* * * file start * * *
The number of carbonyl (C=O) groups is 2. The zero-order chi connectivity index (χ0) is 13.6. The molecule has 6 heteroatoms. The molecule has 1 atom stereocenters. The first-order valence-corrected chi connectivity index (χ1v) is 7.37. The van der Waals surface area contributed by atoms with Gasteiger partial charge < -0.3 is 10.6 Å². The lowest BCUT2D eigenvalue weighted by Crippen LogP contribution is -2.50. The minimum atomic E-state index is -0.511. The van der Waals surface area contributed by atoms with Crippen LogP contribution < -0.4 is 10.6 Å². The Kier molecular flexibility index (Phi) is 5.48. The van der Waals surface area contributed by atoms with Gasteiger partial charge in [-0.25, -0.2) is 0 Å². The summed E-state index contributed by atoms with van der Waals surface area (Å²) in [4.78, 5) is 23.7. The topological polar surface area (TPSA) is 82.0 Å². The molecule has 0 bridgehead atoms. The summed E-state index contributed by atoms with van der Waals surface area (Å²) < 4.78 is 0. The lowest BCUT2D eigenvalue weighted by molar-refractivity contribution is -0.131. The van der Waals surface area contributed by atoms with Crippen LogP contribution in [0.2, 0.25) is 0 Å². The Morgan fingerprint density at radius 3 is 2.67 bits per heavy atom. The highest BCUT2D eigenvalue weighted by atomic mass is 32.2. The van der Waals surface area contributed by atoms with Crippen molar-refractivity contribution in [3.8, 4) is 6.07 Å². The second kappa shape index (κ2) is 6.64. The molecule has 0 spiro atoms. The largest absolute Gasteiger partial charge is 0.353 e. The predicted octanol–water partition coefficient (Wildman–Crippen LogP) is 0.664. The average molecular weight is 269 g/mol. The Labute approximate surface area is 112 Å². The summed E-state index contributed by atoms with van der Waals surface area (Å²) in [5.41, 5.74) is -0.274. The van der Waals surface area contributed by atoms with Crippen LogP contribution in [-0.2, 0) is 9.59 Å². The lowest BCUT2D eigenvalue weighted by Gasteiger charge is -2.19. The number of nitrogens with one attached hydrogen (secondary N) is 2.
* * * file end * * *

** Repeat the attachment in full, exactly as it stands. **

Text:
The number of carbonyl (C=O) groups is 2. The zero-order chi connectivity index (χ0) is 13.6. The molecule has 6 heteroatoms. The molecule has 1 atom stereocenters. The first-order valence-corrected chi connectivity index (χ1v) is 7.37. The van der Waals surface area contributed by atoms with Gasteiger partial charge < -0.3 is 10.6 Å². The lowest BCUT2D eigenvalue weighted by Crippen LogP contribution is -2.50. The minimum atomic E-state index is -0.511. The van der Waals surface area contributed by atoms with Crippen LogP contribution < -0.4 is 10.6 Å². The Kier molecular flexibility index (Phi) is 5.48. The van der Waals surface area contributed by atoms with Gasteiger partial charge in [-0.25, -0.2) is 0 Å². The summed E-state index contributed by atoms with van der Waals surface area (Å²) in [4.78, 5) is 23.7. The topological polar surface area (TPSA) is 82.0 Å². The molecule has 0 bridgehead atoms. The summed E-state index contributed by atoms with van der Waals surface area (Å²) < 4.78 is 0. The lowest BCUT2D eigenvalue weighted by molar-refractivity contribution is -0.131. The van der Waals surface area contributed by atoms with Crippen LogP contribution in [0.2, 0.25) is 0 Å². The Morgan fingerprint density at radius 3 is 2.67 bits per heavy atom. The highest BCUT2D eigenvalue weighted by atomic mass is 32.2. The van der Waals surface area contributed by atoms with Crippen molar-refractivity contribution in [3.8, 4) is 6.07 Å². The second kappa shape index (κ2) is 6.64. The molecule has 0 spiro atoms. The largest absolute Gasteiger partial charge is 0.353 e. The predicted octanol–water partition coefficient (Wildman–Crippen LogP) is 0.664. The average molecular weight is 269 g/mol. The Labute approximate surface area is 112 Å². The summed E-state index contributed by atoms with van der Waals surface area (Å²) in [5.41, 5.74) is -0.274. The van der Waals surface area contributed by atoms with Crippen LogP contribution in [-0.2, 0) is 9.59 Å². The lowest BCUT2D eigenvalue weighted by Gasteiger charge is -2.19. The number of nitrogens with one attached hydrogen (secondary N) is 2.